In 604, Laurentius (also known as Laurence) became the second archbishop of Canterbury. When he took his prestigious position, the future of the Catholic Church in Britain must have looked bright—two major kings, Æthelbert (or Ethelbert) of Kent and Saberht of Essex, had converted to Christianity, supporting and protecting the religion in their realms.
Yet, twelve years later, Laurentius’ worst nightmares became reality. In 616, both Æthelbert and Saberht died simultaneously. Even worse, the heirs to their kingdoms were all pagans. Adding insult to injury, the new king in Kent even married his own stepmother, which was against the rules of the church. As Catholicism in Kent and Essex began to be flooded by “heathen” pressure, many of Laurentius’ bishops decided to flee from Britain and return to France. Some of the most skilled churchmen quickly left the country, including Melitus and Justus, the future third and fourth archbishops of Canterbury.
Laurentius, himself, apparently made up his mind that a Catholic Church in England was a lost cause, and decided to stay one last night before leaving the British Isles, for good. He planned to spend his final night in a church that was dedicated to the two apostles, Peter and Paul. This decision was either his best or his worst idea, depending on your reaction to the weird finale of this story.
Unfortunately, the archbishop of Canterbury would not sleep peacefully in that church. No, not by far. According to the monk and historian, Bede (c. 673-735), the long-dead apostle Peter—one of the leaders of Jesus’ apostles and supposedly the first bishop of Rome—was extremely displeased with Laurentius. As the story goes, Peter was so irked by the actions of Laurentius that he personally descended from heaven to set the archbishop of Canterbury back on the right path.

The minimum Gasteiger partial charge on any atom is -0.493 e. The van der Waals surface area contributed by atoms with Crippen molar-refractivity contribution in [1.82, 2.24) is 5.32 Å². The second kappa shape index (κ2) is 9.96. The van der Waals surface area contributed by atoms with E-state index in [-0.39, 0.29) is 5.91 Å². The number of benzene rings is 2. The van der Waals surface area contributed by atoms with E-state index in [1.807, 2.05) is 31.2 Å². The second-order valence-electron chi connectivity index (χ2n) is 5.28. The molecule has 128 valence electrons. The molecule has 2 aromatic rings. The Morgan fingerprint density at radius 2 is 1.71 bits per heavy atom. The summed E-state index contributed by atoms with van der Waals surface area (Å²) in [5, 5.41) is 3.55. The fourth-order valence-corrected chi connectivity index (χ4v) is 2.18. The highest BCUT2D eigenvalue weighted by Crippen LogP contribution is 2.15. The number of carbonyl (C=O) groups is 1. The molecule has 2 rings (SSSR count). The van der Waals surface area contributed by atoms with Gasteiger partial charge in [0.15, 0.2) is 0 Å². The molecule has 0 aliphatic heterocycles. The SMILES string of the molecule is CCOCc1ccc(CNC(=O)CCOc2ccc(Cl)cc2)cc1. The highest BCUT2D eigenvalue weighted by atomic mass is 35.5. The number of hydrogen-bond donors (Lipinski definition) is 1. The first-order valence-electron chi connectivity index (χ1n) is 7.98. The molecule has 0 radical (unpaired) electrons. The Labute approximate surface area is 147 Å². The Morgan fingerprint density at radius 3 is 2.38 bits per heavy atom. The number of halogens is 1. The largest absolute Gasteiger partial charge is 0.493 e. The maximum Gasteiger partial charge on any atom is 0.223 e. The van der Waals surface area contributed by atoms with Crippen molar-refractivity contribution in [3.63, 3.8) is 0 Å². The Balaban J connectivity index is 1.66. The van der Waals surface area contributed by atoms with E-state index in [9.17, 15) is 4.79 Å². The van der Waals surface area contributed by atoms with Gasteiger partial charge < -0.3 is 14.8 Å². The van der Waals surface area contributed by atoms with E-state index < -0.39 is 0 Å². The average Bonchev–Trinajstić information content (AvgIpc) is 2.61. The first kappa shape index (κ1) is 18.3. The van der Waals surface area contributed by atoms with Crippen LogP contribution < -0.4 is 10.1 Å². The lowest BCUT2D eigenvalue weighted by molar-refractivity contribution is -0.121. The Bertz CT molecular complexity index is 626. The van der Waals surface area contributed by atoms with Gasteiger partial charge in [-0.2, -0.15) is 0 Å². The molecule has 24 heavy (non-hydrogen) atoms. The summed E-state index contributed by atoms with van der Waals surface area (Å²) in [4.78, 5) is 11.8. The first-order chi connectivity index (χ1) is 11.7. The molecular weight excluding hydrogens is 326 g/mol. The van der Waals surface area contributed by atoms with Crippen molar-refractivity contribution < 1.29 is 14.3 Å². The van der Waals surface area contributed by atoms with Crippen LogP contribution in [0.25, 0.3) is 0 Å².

What followed was weird. Peter appeared before Laurentius and chastised the priest for abandoning his flock, while others (Peter included) had faced martyrdom for their religion. While criticizing the archbishop with accusations such as these, the apostle supposedly struck Laurentius with savage blows from a heavy whip, or scourge. By morning, the bizarre mystical beating had convinced Archbishop Laurentius to remain in Britain.
Laurentius immediately sought, and obtained, an audience with the pagan king of Kent, Eadbald (r. 616-640), the son of Æthelbert. When he stood before King Eadbald, the sore and tired archbishop described the miraculous punishment that he had experienced during the night. According to Bede, he then dramatically removed his robe and let the king look upon his holy welts, in all of their bruised glory. As the story goes, King Eadbald was convinced by the sight and immediately converted, promising to follow and protect the Catholic Church.
Written by C. Keith Hansley.
Top picture attribution: (Archbishop of Canterbury (probably Edmund), Illustrations from the Nuremberg Chronicle, by Hartmann Schedel (1440-1514), [Public Domain] via Creative Commons)
- Bede’s Ecclesiastical History of the English People (and relevant letters), translated by Leo Sherley-Pride, R. E. Latham and D. H. Farmer (Penguin Classics, 2003).